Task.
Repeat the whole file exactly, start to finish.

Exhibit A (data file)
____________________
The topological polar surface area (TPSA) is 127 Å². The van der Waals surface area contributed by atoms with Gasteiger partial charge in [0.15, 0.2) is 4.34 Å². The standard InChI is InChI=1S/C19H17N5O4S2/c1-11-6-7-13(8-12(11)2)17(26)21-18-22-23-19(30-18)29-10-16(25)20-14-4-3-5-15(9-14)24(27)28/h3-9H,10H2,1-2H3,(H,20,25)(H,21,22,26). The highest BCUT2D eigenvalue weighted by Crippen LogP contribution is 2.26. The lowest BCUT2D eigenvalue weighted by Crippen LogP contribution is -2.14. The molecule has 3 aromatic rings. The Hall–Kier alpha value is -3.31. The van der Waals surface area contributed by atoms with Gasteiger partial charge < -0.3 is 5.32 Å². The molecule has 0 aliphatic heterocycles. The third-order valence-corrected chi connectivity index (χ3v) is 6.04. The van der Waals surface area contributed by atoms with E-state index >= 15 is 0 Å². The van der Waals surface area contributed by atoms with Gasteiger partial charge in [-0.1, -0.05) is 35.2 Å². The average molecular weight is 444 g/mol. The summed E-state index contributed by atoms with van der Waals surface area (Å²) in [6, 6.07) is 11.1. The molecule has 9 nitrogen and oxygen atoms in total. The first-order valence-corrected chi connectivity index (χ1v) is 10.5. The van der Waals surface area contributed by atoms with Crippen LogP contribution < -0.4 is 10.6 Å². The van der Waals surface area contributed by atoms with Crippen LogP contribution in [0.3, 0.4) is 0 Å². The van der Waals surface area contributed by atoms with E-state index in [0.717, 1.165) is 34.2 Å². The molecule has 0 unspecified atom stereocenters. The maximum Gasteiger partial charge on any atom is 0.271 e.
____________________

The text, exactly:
The topological polar surface area (TPSA) is 127 Å². The van der Waals surface area contributed by atoms with Gasteiger partial charge in [0.15, 0.2) is 4.34 Å². The standard InChI is InChI=1S/C19H17N5O4S2/c1-11-6-7-13(8-12(11)2)17(26)21-18-22-23-19(30-18)29-10-16(25)20-14-4-3-5-15(9-14)24(27)28/h3-9H,10H2,1-2H3,(H,20,25)(H,21,22,26). The highest BCUT2D eigenvalue weighted by Crippen LogP contribution is 2.26. The lowest BCUT2D eigenvalue weighted by Crippen LogP contribution is -2.14. The molecule has 3 aromatic rings. The Hall–Kier alpha value is -3.31. The van der Waals surface area contributed by atoms with Gasteiger partial charge < -0.3 is 5.32 Å². The molecule has 0 aliphatic heterocycles. The third-order valence-corrected chi connectivity index (χ3v) is 6.04. The van der Waals surface area contributed by atoms with E-state index >= 15 is 0 Å². The van der Waals surface area contributed by atoms with Gasteiger partial charge in [-0.1, -0.05) is 35.2 Å². The average molecular weight is 444 g/mol. The summed E-state index contributed by atoms with van der Waals surface area (Å²) in [6, 6.07) is 11.1. The molecule has 9 nitrogen and oxygen atoms in total. The first-order valence-corrected chi connectivity index (χ1v) is 10.5. The van der Waals surface area contributed by atoms with Crippen LogP contribution < -0.4 is 10.6 Å². The van der Waals surface area contributed by atoms with Crippen LogP contribution in [0.3, 0.4) is 0 Å². The van der Waals surface area contributed by atoms with E-state index in [0.717, 1.165) is 34.2 Å². The molecule has 0 unspecified atom stereocenters. The maximum Gasteiger partial charge on any atom is 0.271 e.